“I use the chain anchor a lot as a brake — not to completely stop, but to move slowly down-current with the anchor dragging,” says longtime Michigan kayak bass aficionado Jeremy Crowe. “The more line you let out, the slower you go, until you actually anchor and stop. I usually let the anchor slow me down enough so I can take 10 or 15 casts at a piece of structure instead of just the two or three I could make going at the current’s speed.”
Crowe and his fiancée, Shannon Williams, fish kayak bass tournaments throughout the season and especially enjoy river and stream contests. Crowe, who provided the instructions for this project, notes that he needs five 12-inch lengths of 1/4-inch chain to slow his Jackson Big Rig, while Shannon’s smaller Jackson Coosa requires just three, sometimes four, to counter most currents.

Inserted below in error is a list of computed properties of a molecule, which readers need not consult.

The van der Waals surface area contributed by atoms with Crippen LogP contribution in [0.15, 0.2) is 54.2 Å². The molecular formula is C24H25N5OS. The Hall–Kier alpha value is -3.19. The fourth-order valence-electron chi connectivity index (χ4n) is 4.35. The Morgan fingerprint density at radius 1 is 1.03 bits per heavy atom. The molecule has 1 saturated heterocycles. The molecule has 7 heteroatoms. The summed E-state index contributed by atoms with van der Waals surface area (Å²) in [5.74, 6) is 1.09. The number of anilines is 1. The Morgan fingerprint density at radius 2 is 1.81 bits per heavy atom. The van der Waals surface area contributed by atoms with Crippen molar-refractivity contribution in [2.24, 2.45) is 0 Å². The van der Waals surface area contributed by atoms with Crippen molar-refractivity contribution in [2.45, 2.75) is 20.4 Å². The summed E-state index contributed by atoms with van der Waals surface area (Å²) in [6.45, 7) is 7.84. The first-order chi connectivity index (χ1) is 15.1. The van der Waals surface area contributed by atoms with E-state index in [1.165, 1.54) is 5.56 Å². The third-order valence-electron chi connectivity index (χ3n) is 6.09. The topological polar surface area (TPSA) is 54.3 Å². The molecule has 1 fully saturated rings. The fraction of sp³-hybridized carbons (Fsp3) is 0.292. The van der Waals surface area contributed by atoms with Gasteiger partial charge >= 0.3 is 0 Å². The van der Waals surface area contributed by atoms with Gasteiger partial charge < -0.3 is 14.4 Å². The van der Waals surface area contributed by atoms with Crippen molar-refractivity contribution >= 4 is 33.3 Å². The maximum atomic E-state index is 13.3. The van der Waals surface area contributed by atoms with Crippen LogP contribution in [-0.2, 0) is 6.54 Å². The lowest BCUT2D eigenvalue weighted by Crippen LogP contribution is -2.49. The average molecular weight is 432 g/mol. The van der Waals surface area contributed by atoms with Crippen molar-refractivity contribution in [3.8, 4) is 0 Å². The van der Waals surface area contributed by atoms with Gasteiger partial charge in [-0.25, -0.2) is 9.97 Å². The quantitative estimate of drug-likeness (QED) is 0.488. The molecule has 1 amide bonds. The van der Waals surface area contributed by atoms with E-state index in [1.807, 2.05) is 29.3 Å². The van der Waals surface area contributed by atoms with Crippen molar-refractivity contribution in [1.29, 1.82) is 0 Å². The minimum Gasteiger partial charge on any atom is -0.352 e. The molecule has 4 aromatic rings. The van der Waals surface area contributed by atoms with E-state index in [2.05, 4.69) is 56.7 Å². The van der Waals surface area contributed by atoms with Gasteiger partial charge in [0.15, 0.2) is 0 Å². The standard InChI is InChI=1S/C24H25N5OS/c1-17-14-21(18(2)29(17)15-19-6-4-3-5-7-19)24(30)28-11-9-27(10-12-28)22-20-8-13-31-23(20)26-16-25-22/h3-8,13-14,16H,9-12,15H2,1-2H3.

The couple routes anchor lines to the tail of their yaks, which keeps the crafts tracking straight and steady in the current.
Another good anchor in current (as well as on lakes) is the Chene Kayak Anchor (cheneanchor.com
), which retails for about $30. This has a sliding O-ring for anchor line attachment, which allows easy extraction from snags. There’s no way to use it as a brake to slow downstream progress, however.